Identifying a Swarm
A swarm experience depends on many factors and can vary signficantly based on the weather, the size and location of the swarm, and how long the swarm has been searching for a new home.
Honey bees typically swarm earlier in the season and are often confused with other yellow & black flying creatures that buzz. Chances are, if you are seeing a lot of flying activity of buzzing insects in September, they are wasps and not honey bees.
Things you may see in a swarm:
- a mass of bees hanging or sitting somewhere - perhaps in a tree or on a fence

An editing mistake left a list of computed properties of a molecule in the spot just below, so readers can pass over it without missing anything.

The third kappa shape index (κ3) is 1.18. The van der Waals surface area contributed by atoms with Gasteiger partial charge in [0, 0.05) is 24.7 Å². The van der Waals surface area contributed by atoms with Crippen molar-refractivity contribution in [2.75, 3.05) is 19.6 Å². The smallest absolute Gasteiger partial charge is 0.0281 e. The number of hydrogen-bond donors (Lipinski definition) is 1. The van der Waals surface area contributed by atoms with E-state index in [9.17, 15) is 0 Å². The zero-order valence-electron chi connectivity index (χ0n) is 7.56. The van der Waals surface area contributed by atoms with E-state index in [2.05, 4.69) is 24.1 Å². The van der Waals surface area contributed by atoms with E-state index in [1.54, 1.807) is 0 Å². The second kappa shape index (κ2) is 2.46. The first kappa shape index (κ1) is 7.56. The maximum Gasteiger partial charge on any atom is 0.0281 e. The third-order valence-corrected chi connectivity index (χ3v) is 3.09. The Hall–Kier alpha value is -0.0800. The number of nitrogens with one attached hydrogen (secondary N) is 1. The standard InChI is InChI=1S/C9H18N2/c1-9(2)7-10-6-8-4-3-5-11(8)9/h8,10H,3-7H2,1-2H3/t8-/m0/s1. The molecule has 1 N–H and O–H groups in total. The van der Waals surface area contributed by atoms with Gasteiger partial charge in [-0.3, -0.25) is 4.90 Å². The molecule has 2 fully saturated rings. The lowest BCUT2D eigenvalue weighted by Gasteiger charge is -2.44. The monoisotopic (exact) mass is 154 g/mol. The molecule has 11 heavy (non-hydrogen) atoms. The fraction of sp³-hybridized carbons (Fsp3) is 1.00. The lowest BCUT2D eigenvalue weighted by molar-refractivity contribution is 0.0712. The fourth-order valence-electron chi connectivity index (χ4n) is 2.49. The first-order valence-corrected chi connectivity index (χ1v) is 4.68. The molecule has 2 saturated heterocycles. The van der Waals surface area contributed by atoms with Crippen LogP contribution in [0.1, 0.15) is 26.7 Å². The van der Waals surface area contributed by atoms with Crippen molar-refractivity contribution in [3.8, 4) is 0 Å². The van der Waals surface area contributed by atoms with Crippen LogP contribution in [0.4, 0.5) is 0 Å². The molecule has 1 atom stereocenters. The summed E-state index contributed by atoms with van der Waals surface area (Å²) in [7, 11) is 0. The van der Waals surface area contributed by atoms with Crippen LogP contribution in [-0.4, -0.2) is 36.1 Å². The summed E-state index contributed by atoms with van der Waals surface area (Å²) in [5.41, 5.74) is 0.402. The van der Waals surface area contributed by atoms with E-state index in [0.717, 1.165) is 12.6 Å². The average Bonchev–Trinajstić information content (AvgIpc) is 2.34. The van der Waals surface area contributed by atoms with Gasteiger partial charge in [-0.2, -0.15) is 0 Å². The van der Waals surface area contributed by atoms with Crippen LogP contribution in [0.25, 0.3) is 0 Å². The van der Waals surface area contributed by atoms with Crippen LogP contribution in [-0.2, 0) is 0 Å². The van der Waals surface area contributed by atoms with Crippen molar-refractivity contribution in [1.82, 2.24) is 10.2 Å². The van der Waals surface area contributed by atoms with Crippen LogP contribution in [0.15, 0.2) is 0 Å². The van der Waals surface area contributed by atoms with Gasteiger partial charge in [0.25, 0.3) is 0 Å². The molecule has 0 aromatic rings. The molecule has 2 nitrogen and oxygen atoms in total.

- docile temperament - they are just hanging out waiting for scouts to come back and tell them about any new homes they may have found
- flying bees - scouts will come and go and if they group decides to move, they will take off and move together
- honey bees - fuzzy, somewhat rounded honey bees
Things you won't see in a swarm:
- wasps - smooth, shiny, sometimes striped and sometimes not striped with significantly narrow waists
- vigorous foraging activity - sometimes bees will gather food or resin from trees or plants in overwhelming numbers - this occassionally is confused with a swarm